The author finds himself walking between depression and hope. A strange place to be. (Written during a depressive episode in 2010.)
Mood music for this post: Henry Rollins’ “I Think I Know You” performed over “A Warm Place,” from Nine Inch Nails’ “Downward Spiral” album:
Yesterday was a perfect example of the strange place I’m in emotionally these days.
It started well enough. A good Mass at church in the morning, a phone conversation with an old friend, the laughter of my wife and kids filling the house. I found myself looking forward to the coming week’s work projects and was especially looking forward to my 2-year-old niece’s birthday party in the afternoon. I even made it through several pages of Slash’s autobiography.
Then, somewhere between 1 and 2 p.m., I had a brutal mood swing. It came on as suddenly as the flame that ignites when you drag a match across sandpaper.
The match in this case was more worry about the financial difficulties I wrote about over the weekend. The allergies assaulting my senses didn’t help matters.
I’m usually pretty talkative at family events, but once we got to my sister-in-law’s house I found myself feeling socially awkward. I looked around at family members who I usually love to be with and decided I really just didn’t want to put on a happy face and socialize. My head started to throb.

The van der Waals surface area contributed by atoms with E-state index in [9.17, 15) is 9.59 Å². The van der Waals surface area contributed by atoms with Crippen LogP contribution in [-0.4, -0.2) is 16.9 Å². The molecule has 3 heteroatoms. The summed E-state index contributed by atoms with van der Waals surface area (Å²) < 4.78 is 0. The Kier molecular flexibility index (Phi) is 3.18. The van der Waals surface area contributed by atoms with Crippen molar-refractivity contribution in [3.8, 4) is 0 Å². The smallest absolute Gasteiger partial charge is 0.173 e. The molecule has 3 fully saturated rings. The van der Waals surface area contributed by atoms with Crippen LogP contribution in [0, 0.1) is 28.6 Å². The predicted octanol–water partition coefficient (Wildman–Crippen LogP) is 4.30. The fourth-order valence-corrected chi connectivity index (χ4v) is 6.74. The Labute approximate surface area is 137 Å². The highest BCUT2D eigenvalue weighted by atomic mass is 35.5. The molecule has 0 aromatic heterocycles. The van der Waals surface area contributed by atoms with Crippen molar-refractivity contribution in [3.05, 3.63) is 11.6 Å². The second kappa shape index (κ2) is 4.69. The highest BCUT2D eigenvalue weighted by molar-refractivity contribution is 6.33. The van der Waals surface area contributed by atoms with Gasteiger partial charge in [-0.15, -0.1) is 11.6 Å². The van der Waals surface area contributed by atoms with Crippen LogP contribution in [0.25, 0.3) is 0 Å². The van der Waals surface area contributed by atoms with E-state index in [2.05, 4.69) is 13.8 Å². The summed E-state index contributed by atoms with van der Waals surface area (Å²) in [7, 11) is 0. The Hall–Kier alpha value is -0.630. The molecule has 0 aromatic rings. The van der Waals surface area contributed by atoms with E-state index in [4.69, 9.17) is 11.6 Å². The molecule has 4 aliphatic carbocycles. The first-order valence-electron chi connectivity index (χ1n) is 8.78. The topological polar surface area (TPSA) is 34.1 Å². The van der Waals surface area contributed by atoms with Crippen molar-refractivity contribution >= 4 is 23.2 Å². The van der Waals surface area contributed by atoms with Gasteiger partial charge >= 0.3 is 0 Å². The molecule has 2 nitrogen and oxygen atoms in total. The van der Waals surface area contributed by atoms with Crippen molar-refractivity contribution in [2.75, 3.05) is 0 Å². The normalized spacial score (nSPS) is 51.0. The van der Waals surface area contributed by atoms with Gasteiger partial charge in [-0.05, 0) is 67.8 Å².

So I did what I’ve always done in situations like this. I found a room nobody else was in and dozed off. I’ve always had a kill switch inside me that goes off in times of heavy emotional stress. I go right to sleep. Then I wake up later feeling fine.
It’s a gift, I suppose. It keeps me from doing other things, like getting smashed or being mean to people whose only crime was to me in my presence when I wanted to be alone. I used to binge eat during moments like this, too. But as the reader knows by now, that’s not an option these days.
So I’m pissed with myself now for letting my emotional weaknesses get in the way of what should have been a nice afternoon with family. Fortunately, my sister-in-law Amanda took a lot of great photos so I can at least see what I was missing.
As a result, I missed precious moments like…
Sean showing off his latest Lego creation:
Duncan running around with the remains of his snack all over his face, along with a little blood from some rough playing:
The birthday girl blowing out her candles:
Why toss my dirty laundry on here, when the better thing to do is just let it go and move on? Because it’s a relevant example of how one’s demons can still surface at the worst moments, even when you’ve reached a solid level of recovery as I have.
No matter how strong a person in recovery is, he/she is still ALWAYS seconds away from failure.
That’s not a complaint. Just a simple fact. I’m not a special case.
As is usually the case in this blog, I have a positive ending for you:
Because I have God, an amazing family and recovery on my side, the troubled emotions will surely pass. They’ll pass because instead of sitting on my problems, I’m going to do something I’ve learned to do in recent years.
I’m going to tackle the source of the bad emotions head on and do what I must to set things right.